The Board of Supervisors will be criticized by some. So be it. The Town of Farmville and Town Council were criticized years ago for spending money to extend water lines southward, water lines that are now used by motels and other businesses that would not have located in Farmville without that infrastructure in place.
Is there any guarantee that this or any future Board of Supervisors will invest most of the increased tax revenue in Prince Edward County's public schools? No, there is not.
But we have seen this spring how resistant the Board of Supervisors is to raising taxes to increase school funding, even when expressed public support is fervent for doing so. Most politicians, most Boards of Supervisors, are resistant to raising taxes, for any purpose, as are the majority of people in most communities. Resistance may not make itself public but it is there and that resistance is felt by those making the funding decisions.
The answer, then, is to increase, to broaden the tax base so that there is more revenue for Prince Edward County, more funding from which to increase financial support for Prince Edward County's public school system. Increase the size of the proverbial pie and the slice of the pie provided to education also increases.
If successful, the Granite Falls project, as presented and proposed, would significantly increase the tax base and revenue for Prince Edward County. It would then be up to the people of Prince Edward County to provide the political impetus for the Board of Supervisors to increase funding for public education, and without raising taxes.
What is more likely?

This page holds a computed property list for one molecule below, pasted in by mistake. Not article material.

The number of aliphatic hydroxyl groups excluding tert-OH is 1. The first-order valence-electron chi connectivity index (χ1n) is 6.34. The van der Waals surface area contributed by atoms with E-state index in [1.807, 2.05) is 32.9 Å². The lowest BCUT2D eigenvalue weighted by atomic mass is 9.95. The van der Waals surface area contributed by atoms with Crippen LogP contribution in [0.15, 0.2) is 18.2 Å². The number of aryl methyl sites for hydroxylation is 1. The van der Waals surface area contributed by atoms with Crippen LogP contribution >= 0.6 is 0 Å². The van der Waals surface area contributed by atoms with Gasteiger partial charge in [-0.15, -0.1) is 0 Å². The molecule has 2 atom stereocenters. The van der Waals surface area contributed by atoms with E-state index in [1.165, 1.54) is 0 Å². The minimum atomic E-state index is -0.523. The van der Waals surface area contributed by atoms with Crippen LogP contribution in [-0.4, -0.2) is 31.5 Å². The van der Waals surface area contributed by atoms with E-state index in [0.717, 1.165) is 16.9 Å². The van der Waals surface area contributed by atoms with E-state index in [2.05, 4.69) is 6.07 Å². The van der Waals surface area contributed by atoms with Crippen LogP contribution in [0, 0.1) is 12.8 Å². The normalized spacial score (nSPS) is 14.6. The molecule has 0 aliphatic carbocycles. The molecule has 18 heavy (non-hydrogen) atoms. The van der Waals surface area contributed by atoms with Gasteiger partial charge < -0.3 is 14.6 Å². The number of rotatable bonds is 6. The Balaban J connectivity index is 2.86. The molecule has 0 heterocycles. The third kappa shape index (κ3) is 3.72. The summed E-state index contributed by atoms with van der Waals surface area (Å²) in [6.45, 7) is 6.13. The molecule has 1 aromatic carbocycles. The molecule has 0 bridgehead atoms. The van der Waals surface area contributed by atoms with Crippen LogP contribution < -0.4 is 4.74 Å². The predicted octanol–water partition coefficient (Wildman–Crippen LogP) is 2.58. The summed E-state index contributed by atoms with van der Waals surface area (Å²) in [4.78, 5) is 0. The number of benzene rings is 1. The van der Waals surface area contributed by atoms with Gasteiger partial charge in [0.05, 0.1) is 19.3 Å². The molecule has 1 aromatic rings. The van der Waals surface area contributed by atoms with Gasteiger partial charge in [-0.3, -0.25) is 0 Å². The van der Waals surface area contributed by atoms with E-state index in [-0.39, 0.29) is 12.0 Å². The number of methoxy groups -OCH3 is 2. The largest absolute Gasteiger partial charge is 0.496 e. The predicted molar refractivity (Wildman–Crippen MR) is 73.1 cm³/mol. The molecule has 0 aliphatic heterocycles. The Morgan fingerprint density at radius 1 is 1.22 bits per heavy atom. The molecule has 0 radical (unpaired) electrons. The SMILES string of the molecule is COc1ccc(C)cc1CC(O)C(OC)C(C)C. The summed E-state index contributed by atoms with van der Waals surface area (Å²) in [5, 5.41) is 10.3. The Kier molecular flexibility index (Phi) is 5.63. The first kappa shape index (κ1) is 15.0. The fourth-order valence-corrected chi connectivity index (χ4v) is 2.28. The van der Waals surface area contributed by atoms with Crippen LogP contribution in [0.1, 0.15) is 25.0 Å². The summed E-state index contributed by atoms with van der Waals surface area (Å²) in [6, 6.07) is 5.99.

That Prince Edward County's Board of Supervisors votes to increase education funding by $26 million over and above its normal funding level during the next 29 years?
Or that a successful Granite Falls project increases tax revenue to the County by $26 million (in addition to the jobs, workforce training component and all the other positive things it can bring to the community and economy)?
There is no chance, completely zero, that the Board of Supervisors, no matter who is elected, will vote to increase education funding by $26 million over its normal funding level from 2014 to 2043.
But there is a very real chance that Granite Falls can produce $26 million in additional tax revenue during those years, and keep adding to it year after year. That doesn't mean we stop pushing for increased funding for public schools. It does mean we support growing the economy and the tax base and jobs while doing so, which makes achieving our goal more likely.
Even if the projections fall short by 50 percent, that is still $13 million in additional tax revenue that can be used for education in that time period, with additional revenue coming in every year afterwards.
And renewed commitment and resources every year is what it takes to build and sustain the best public school system in rural America.
For that reason, in particular, the Granite Falls project, as presented and proposed, has my full editorial support.
Quite arguably, it could be said that these are the best of times and the worst of times. Much like... read more